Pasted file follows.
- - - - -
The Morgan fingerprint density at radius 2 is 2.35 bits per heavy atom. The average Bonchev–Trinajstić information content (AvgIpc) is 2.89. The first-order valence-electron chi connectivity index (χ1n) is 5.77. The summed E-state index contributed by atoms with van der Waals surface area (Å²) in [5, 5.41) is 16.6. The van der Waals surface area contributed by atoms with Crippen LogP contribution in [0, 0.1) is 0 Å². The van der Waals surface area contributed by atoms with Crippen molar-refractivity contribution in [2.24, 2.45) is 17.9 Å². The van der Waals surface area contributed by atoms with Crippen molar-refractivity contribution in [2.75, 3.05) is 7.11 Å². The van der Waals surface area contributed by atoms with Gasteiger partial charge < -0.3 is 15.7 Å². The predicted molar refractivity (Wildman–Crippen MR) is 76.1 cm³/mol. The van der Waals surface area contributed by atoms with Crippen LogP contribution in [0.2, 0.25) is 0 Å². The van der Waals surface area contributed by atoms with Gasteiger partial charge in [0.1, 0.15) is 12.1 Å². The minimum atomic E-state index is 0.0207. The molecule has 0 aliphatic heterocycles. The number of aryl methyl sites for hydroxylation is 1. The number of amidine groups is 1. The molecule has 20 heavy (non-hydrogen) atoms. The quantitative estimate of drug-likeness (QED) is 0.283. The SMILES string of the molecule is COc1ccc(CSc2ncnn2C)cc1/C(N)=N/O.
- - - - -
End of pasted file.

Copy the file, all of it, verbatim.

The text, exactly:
The Morgan fingerprint density at radius 2 is 2.35 bits per heavy atom. The average Bonchev–Trinajstić information content (AvgIpc) is 2.89. The first-order valence-electron chi connectivity index (χ1n) is 5.77. The summed E-state index contributed by atoms with van der Waals surface area (Å²) in [5, 5.41) is 16.6. The van der Waals surface area contributed by atoms with Crippen LogP contribution in [0, 0.1) is 0 Å². The van der Waals surface area contributed by atoms with Crippen molar-refractivity contribution in [2.24, 2.45) is 17.9 Å². The van der Waals surface area contributed by atoms with Crippen molar-refractivity contribution in [2.75, 3.05) is 7.11 Å². The van der Waals surface area contributed by atoms with Gasteiger partial charge < -0.3 is 15.7 Å². The predicted molar refractivity (Wildman–Crippen MR) is 76.1 cm³/mol. The van der Waals surface area contributed by atoms with Crippen LogP contribution in [0.2, 0.25) is 0 Å². The van der Waals surface area contributed by atoms with Gasteiger partial charge in [0.1, 0.15) is 12.1 Å². The minimum atomic E-state index is 0.0207. The molecule has 0 aliphatic heterocycles. The number of aryl methyl sites for hydroxylation is 1. The number of amidine groups is 1. The molecule has 20 heavy (non-hydrogen) atoms. The quantitative estimate of drug-likeness (QED) is 0.283. The SMILES string of the molecule is COc1ccc(CSc2ncnn2C)cc1/C(N)=N/O.